Britain sends mixed messages post-Brexit with greater scrutiny of foreign deals


Image result for Jon Moulton, the founder of private equity house Better Capital (BCAP.L),

Jon Moulton

Jon Moulton, the founder of private equity house Better Capital (BCAP.L), was “absolutely staggered” when he learned that his firm’s 44 million-pound sale of British company Northern Aerospace was being investigated by the UK government.

Better Capital had announced on June 8 that it had agreed to sell the aircraft components supplier to a subsidiary of Chinese company Shaanxi Ligeance Mineral Resources. Nine days later, Britain’s business secretary Greg Clark unexpectedly intervened on the grounds of national security, plunging the deal into jeopardy.

“We truly, truly didn’t think there was any kind of issue,” Moulton said. “I was beginning to think my CEO was working for MI6 or something on the side.”

Moulton’s frustrations may soon be shared by other dealmakers.

On July 24, Clark outlined far-reaching measures to boost the government’s ability to review and block deals because of national security concerns in what will be the biggest overhaul to the country’s takeover rules since 2002.

The new rules, if they come into force, will make it more complicated for foreign buyers to strike deals in Britain, which was the world’s second biggest mergers and acquisitions (M&A) market during the first half of 2018, bankers and lawyers said.

The overhaul comes just as Britain is exiting the European Union and seeking to encourage trade and investment with the rest of the world. Any major government intervention into M&A may deter foreign investment and raise questions over prime minister Theresa May’s motto that Britain is open for business.

The government is carrying out a consultation on the proposed changes that closes on Oct. 16.

Britain wants to align its takeover rules with other countries which have beefed-up their powers recently to stop sensitive assets from being snapped up by rivals such as China. Countries including Germany, France and Italy have been taking steps to tighten M&A rules.

“These proposals will ensure we have the appropriate safeguards to protect our national security whilst ensuring our economy remains unashamedly pro-business,” Clark said.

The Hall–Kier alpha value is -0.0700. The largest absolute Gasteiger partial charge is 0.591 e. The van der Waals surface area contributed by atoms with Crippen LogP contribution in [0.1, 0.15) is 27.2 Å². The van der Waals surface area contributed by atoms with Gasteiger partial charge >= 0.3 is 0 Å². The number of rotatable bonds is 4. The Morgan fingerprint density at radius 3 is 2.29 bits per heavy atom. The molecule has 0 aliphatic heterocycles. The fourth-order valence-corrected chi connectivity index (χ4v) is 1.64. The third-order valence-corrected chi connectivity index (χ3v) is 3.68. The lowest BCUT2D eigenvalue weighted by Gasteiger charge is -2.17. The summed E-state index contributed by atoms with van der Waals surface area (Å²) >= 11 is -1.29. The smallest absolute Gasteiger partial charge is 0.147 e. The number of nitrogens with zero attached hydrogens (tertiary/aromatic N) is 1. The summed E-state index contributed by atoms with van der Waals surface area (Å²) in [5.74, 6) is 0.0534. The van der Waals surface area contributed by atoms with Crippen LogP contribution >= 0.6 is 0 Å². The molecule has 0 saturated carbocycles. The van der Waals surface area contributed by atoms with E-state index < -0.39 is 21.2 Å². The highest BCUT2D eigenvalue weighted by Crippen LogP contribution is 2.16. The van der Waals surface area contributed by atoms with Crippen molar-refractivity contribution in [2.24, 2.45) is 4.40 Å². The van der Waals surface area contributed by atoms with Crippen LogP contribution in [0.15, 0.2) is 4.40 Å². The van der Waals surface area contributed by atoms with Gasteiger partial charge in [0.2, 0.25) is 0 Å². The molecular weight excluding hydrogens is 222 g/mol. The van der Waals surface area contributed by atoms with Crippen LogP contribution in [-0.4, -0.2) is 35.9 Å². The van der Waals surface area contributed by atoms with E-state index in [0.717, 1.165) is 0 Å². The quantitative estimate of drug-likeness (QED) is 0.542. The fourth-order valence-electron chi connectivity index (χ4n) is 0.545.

It comes amid an M&A boom in the UK, where the value of offers involving British targets jumped to $277.3 billion during the first six months of 2018, up from $92.6 billion in the same period a year earlier, 

“Historically we’d always worked on the basis the UK government is pretty open, as long as you’re not buying BAE (BAES.L),” said an investment banker who declined to be identified, referring to the defense company in which Britain holds a golden share enabling it to restrict an ownership change.

The London-based banker said that since the UK unveiled its proposals, he had included a “big caveat” when discussing deal ideas with Chinese colleagues warning that “it feels like the atmosphere here is changing.”

Under the proposals, the government will be able to review a much wider scope of transactions than before, including the purchase of assets such as intellectual property or land, and the acquisition of more than 25 percent of a company’s shares.

It would have the power to unwind completed deals and for the first time would be able to impose criminal sanctions if government conditions on transactions are breached.

“The number of deals that we’re looking at that are going to be caught by the proposed legislation will vary at any one time but it’s not going to be an immaterial number,” said Marc Israel, a partner at law firm White & Case.

Last year only one takeover, involving a Chinese buyer of a supplier of radios to the emergency services, was subject to a UK national security review, while the Northern Aerospace sale has been the only case so far in 2018.

The new rules will encourage companies to voluntarily notify the UK of transactions that could arouse concerns, as well as allowing the government to “call-in” deals that have not been flagged up. The government forecasts it will receive about 200 notifications each year, of which 50 will result in conditions being imposed.

“Clearly this has the potential to create quite a significant burden on businesses not just doing mergers but also making acquisitions of assets,” said Dominic Long, a partner at law firm Allen & Overy.

A government spokesman said the UK already discusses potential deals with businesses.

“The new regime will create a formal structure for this to happen across a wider range of issues,” the spokesman said.

OPEN FOR BUSINESS?

Since Theresa May became prime minister in July 2016, the UK has taken a progressively tougher line on foreign investment.

One of her first actions was to pause the Hinkley Point nuclear reactor project, which China is financing and France’s EDF is building, to introduce measures allowing Britain to block a change of control.

There was also a tightening of the UK’s M&A rules in June this year, when the government lowered the revenue threshold at which it could intervene in takeovers of companies in the technology and military sectors on security grounds, giving Britain the power to investigate Northern Aerospace.

Moulton, whose Northern Aerospace deal was cleared in July after a month-long review, believes the latest rule changes could affect foreign buyers’ perception of the UK.

“It will send a bit of a message that we’re not as open for business as we were,” he said.


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